COMPUTATIONAL RESEARCH in BOSTON and BEYOND SEMINAR: Software-Hardware Co-Optimized Data Analytics
, University of Massachusetts, Lowell
Date: Friday, April 05, 2019
Time: 12:00 PM to 1:00 PM
Location: Building 32 Room 141 Stata Center
Event Type: Seminar
Host: Alan Edelman, CSAIL Mathematics
Contact: Patrice Macaluso, firstname.lastname@example.org, Shirley Entzminger
Relevant URL: http://math.mit.edu/crib/
Speaker URL: None
TALK: COMPUTATIONAL RESEARCH in BOSTON and BEYOND SEMINAR: Software-Hardware Co-Optimized Data Analytics
Pizza/beverages will be provided at 11:45 AM outside
ABSTRACT: We are increasingly awash in data, both connected and disconnected, as a growing array of “sensors”, which is integrated in our daily life, continues to generate an explosive amount of data. Notably, IBM recently suggests that we are creating ~2.5 quintillion bytes of data per day. Buried in such a rapidly growing flood of data are the key insights to resolve the critical issues surrounding our society, for improving productivity, enlisting new economic opportunities, and uncovering novel discoveries in science and engineering. While accommodating traditional queries, such as, word count, is straightforward, the emerging data analytical applications (e.g., graph analytics) tend to be more complex, thus will place server tax on conventional hardware systems. This talk unveils the enormous potentials of the emerging hardware, such as, Graphics Processing Unit (GPU), Field-Programmable Gate Array (FPGA) and Non-Volatile Memory express (NVMe). At meantime, Dr. Liu demonstrates how his work (i.e., USENIX FAST ‘17, DAC ‘19 and a recent submission to SIGMOD ‘20) leverages the new hardware to accelerate complex analytical applications on both connected and disconnected data. As the future work, this talk further outlines the mounting challenges as well as the potential solutions for deploying the popular graph learning framework on hardware accelerators.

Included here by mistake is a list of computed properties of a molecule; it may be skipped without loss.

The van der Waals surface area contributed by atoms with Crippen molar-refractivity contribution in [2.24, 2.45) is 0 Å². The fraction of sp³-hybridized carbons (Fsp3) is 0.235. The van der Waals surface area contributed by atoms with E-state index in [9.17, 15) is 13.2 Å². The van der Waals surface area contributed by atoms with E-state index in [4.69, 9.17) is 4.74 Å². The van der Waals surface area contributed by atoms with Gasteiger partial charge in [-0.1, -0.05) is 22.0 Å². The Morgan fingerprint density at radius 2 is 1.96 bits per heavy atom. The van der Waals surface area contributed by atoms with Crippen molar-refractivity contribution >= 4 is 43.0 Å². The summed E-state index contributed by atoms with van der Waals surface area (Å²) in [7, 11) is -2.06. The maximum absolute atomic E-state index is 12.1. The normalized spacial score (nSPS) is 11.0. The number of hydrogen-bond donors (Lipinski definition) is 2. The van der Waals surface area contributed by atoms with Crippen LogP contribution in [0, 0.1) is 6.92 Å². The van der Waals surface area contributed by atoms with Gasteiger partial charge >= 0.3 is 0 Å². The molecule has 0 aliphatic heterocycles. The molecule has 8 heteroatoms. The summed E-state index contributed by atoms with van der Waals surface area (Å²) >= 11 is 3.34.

Dr. Hang Liu is currently an assistant professor in the Department of Electrical and Computer Engineering at University of Massachusetts Lowell. He receives the Ph.D. degree from the George Washington University in 2017, and B.E. from Huazhong University of Science and Technology in 2011. His research interests include exploiting emerging hardware to build high-performance systems for graph computing, machine learning, data compression, numerical simulation, cloud computing and software debugging. His publications appear in top tier conferences, such as, SC, SIGMOD, USENIX FAST and DAC. Particularly, he is the recipient of the NSF CRII award and the Champion of 2018 DARPA/MIT/AMAZON Graph Challenge. He is also the winner of the Best Dissertation Award from the Department of Electrical and Computer Engineering at the George Washington University. Notably, his graph traversal systems are ranked highly in both Graph500 and Green Graph500 benchmarks, which measure the performance and energy efficiency of the most powerful supercomputers in the world.
Created by Patrice Macaluso at Wednesday, April 03, 2019 at 3:40 PM.